While I am sure the people of Summersville and the surrounding hillsides are grateful to eat at Applebee’s, get lumber at Lowe’s, wander the aisles of the Dollar Tree and stock up at Super Wal-Mart without driving all the way to Beckley, I mourn the passing of another unique small town.

Bill Bryson’s book A Lost Continent, which I just completed and did not generally like (see review), describes his search for the perfect small town, which he dubs “Amalgam.” He describes its picturesque streets and quaint personalities, and delights in the fact that it could be located in any state in the union. He never finds that small town.

What I fear we have instead is thousands of Amalgams, only they are not the pleasantly perfect models Bryson imagines. In today’s world of mass consumption and large retail and restaurant chains, every town is Amalgam. Every town has the same restaurants, the same stores, the same products. Everything looks the same, tastes the same, feels the same. Something is lost when Summersville, WV looks just like Summersville, KY and Somersville, OH and Somersville, CT and Somersville, CA. I’m not sure why anyone bothers to leave their own town anymore, just to find the same thing in some other place.

A Lost Continent: Travels in Small Town America by Bill Bryson, Harper Perennial, 1989, 314 pp.

I have always heard great things about Bill Bryson. I read A Short History of Nearly Everything awhile ago and really enjoyed it. I love to drive cross country and visit small towns and roadside attractions. Many friends have recommended his travelogues as witty and entertaining. I was sorely disappointed in this book.

I didn’t like Bryson as a narrator. The way he wrote the stories of the towns and people he encountered was unrelentingly arrogant and often downright insulting. The tone of the book just felt disdainful to me. It was as if he drove from town to town, attraction to attraction saying, “Wow, I can’t believe people think this is an exciting site to see or place to visit. I feel sorry for the people who have to live here all the time.”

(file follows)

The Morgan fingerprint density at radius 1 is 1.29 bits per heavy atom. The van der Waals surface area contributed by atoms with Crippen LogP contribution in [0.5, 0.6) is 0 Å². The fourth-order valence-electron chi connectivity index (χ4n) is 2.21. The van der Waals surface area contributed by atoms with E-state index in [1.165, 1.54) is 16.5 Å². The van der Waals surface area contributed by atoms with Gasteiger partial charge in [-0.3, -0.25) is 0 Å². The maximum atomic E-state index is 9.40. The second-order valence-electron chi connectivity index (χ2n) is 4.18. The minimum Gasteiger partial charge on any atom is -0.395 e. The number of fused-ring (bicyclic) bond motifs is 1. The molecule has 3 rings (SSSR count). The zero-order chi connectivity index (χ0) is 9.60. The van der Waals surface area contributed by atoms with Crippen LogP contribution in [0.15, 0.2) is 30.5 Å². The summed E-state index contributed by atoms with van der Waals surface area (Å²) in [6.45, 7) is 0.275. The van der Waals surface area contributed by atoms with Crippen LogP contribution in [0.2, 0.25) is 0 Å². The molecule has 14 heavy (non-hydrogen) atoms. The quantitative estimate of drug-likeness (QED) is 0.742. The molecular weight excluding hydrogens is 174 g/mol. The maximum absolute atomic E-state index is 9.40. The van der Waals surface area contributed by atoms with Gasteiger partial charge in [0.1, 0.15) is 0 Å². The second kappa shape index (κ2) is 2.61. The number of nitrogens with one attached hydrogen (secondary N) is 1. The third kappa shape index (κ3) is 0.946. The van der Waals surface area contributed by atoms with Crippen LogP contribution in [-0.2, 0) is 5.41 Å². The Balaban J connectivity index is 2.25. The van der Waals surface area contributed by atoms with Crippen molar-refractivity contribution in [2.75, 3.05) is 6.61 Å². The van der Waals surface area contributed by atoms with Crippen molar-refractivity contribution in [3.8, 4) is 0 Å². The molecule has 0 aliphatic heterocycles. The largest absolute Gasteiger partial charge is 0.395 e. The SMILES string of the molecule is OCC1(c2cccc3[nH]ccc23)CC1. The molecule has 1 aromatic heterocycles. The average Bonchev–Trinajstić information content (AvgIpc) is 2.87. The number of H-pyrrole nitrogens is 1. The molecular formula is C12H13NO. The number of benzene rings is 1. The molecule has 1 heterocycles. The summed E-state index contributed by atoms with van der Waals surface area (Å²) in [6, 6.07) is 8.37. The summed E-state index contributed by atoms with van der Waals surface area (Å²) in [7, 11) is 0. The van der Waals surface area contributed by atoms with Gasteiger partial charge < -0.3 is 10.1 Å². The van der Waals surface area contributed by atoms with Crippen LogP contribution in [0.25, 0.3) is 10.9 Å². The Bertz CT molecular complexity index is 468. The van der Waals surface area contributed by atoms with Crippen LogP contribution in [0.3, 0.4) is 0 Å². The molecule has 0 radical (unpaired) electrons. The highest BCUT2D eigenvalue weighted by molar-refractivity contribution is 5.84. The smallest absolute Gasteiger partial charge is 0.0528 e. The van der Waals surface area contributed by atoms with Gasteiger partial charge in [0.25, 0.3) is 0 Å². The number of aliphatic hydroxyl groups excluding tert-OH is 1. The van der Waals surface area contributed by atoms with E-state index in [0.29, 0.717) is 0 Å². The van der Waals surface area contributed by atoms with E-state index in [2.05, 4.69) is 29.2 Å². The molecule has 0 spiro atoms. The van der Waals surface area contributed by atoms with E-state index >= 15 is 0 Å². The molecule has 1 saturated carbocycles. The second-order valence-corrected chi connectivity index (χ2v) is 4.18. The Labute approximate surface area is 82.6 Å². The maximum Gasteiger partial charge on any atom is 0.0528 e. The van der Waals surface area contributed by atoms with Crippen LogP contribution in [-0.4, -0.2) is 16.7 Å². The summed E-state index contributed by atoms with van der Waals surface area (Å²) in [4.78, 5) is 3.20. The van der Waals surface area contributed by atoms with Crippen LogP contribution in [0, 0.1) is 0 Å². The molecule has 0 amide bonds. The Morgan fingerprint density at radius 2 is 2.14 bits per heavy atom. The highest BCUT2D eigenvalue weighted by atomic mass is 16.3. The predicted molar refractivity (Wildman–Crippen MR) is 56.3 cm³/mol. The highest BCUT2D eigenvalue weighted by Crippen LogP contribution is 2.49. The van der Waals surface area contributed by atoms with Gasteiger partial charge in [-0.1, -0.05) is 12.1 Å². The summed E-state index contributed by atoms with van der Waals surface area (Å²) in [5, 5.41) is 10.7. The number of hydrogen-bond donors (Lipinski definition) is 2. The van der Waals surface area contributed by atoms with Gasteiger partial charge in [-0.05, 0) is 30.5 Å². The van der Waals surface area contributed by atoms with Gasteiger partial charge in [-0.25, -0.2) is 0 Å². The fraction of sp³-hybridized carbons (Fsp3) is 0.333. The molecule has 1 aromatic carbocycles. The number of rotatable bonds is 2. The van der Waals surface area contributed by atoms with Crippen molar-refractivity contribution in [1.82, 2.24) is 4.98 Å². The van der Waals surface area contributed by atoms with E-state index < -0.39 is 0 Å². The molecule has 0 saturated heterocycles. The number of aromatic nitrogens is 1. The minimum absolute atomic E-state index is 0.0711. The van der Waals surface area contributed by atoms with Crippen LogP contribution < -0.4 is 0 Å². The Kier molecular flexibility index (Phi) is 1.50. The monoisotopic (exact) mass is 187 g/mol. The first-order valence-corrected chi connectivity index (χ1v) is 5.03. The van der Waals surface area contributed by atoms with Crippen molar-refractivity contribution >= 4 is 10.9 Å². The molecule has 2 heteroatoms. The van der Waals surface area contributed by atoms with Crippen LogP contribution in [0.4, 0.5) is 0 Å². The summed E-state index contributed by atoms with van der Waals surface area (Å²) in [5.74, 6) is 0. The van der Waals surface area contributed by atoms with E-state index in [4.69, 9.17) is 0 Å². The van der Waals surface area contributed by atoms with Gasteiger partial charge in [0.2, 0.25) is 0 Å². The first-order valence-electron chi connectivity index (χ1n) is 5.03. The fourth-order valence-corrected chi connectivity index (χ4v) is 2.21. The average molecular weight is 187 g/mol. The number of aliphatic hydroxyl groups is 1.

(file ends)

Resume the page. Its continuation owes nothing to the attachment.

On top of that general negativity, the book is littered with unnecessary sexist description of women (especially waitresses) that judge them by their weight, the shrillness of their voice and make harsh judgments about their value based on their appearance. It reminded me of reading Kerouac’s On the Road, in which the women were nothing more than sexual objects and inconveniences. I tolerated it in Kerouac because the book was written 50 years ago and contained such rich, compelling male characters in search of life and depth and meaning and adventure. A Lost Continent is only 20 years old, and Bryson should know better. It makes him look juvenile.

While I did enjoy the remembrance of a small town or highway I myself had traveled, I had hoped to discover an appreciation and delight in the quirks and the similarities of American towns and their people. Instead, it was all snide commentary that made me dislike Bryson and pity the people he met along his journey.


About Me

I am a full-time pastor in the United Church of Christ, mother of a young child (B.), married to an aspiring academic and curmudgeon (J.). I live by faith, intuition and intellect. I follow politics, football and the Boston Red Sox. I like to talk about progressive issues, theological concerns, church life, the impact of technology and media, pop culture and books.

Helpful Hint

If you only want to read regular posts, click the menu for Just Reflections. If you only want to read book reviews, click the menu for Just Book Reviews.

RevGalBlogPals

NetGalley

Member & Certified Reviewer

Enter your email address to subscribe to this blog and receive notifications of new posts by email.

Join 1,662 other followers

%d bloggers like this: